In the Mayo Clinic study, then, if any of the five people doing the praying were not Christians, then their prayers were in vain. Only Christians, those who have faith in Jesus Christ, can pray and expect to be heard. And only the God of grace in Christ answers prayers. Muslims pray six times a day and they are very faithful in it. But their prayers are not offered to our Father in heaven with faith in Christ. They speak their prayers to a false god named Allah. Hindus pray to their various gods, none of them the one true God who has revealed His love to us in Jesus Christ. And, contrary to popular belief, Mormons and Jehovah’s Witnesses also do not pray to God the Father with faith in Jesus Christ as Lord and Savior. So if non-Christians are praying without faith and trust in Jesus, their prayers are no good. They are worthless and not effective.
But that is not true for those who have been made righteous by the death and resurrection of Jesus Christ! Our prayers are powerful and effective, not because of who we are or how we pray, but because of who God is, our heavenly Father, who has promised to hear the prayers of His people offered with faith and trust in His Son, Jesus Christ.
Why then is it that sometimes it seems that even our prayers of faith go unanswered? If God promises to hear the prayers of those He has made righteous in Christ, why don’t I get what I ask for? The answer again is found in James. We wander from the truth of God’s Word. We ask and do not receive because we ask wrongly, according to our sinful passions. (4:3; 5:19) As believers in Jesus, we have, at times, the expectation that God must always see things our way. We enjoy the benefit that our prayers are heard because we offer them from faith in Jesus, yet we wrongly assume that means God must answer them according to our will. While it may frustrate us or even cause us to become angry with God for not answering our prayers according to our wishes, it is far better for us that He not answer our prayers according to our wishes and will. Mercifully, God has no interest in answering requests that would only lead us further away from Him.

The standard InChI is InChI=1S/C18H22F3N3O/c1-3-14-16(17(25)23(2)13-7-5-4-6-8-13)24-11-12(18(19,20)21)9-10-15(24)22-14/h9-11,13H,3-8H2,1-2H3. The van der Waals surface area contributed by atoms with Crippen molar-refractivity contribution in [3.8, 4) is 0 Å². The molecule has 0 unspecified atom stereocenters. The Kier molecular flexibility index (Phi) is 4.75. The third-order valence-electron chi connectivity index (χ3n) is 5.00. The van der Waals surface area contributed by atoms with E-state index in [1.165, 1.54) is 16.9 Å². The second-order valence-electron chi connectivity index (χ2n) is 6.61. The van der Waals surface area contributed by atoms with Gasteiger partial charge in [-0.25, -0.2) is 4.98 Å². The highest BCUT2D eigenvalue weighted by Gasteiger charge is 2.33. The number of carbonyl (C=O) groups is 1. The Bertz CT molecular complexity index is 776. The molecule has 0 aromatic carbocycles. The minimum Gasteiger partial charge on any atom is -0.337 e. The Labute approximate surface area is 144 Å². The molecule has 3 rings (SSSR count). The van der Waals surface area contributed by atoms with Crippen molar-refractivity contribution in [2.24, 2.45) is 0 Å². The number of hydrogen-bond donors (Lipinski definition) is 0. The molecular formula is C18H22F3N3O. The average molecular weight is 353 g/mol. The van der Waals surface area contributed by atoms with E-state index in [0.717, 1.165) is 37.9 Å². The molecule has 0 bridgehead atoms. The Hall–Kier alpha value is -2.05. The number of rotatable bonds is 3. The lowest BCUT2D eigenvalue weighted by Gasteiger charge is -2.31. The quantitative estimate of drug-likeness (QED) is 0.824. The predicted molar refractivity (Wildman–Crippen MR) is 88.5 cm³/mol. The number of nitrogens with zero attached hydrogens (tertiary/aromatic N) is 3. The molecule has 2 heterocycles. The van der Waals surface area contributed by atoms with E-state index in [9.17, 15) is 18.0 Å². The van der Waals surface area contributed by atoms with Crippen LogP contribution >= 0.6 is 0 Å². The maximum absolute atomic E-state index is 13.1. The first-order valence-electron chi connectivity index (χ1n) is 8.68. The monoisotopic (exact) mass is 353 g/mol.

Fallen human nature, which still clings to us as long as we are on this side of heaven, thinks of itself and its comfort. So often we ask for the desires of our nature, material things that hold the potential of taking over our lives. Being nurtured and fed with the Word of God, faith is increased and grows and learns to recognize what is truly needful. So before we conclude that God is not listening (which faith already knows from the Word that He is because of Jesus Christ!) we might ask ourselves, “Why am I asking for this?” In faith we know that God wants us to pray and will surely answer according to His good and perfect will. Faith convicts us that God’s will and ways are right and best for us, always! Therefore, we pray, motivated by this faith, seeking God’s will in and for our lives. We then accept with thankfulness the Lord’s good and perfect answers.
“Next to the preaching of the Gospel . . . the highest and foremost work is indeed that we, in turn, speak with Him through prayer and receive from Him.” What a true blessing and gift from God prayer is—the ability to talk to Him with thoughts and words that flow from a heart of faith and trust in Jesus Christ. It is our Savior who has made us righteous by shedding His blood on the cross and redeeming us from our sins so that we might approach God’s throne of grace in all confidence that He will always do far more abundantly in our lives even more than we can even ask or think. Empowered by our most holy faith in Jesus Christ, with all boldness and confidence, let us continue to ask God in prayer as dear children ask their dear father. Amen.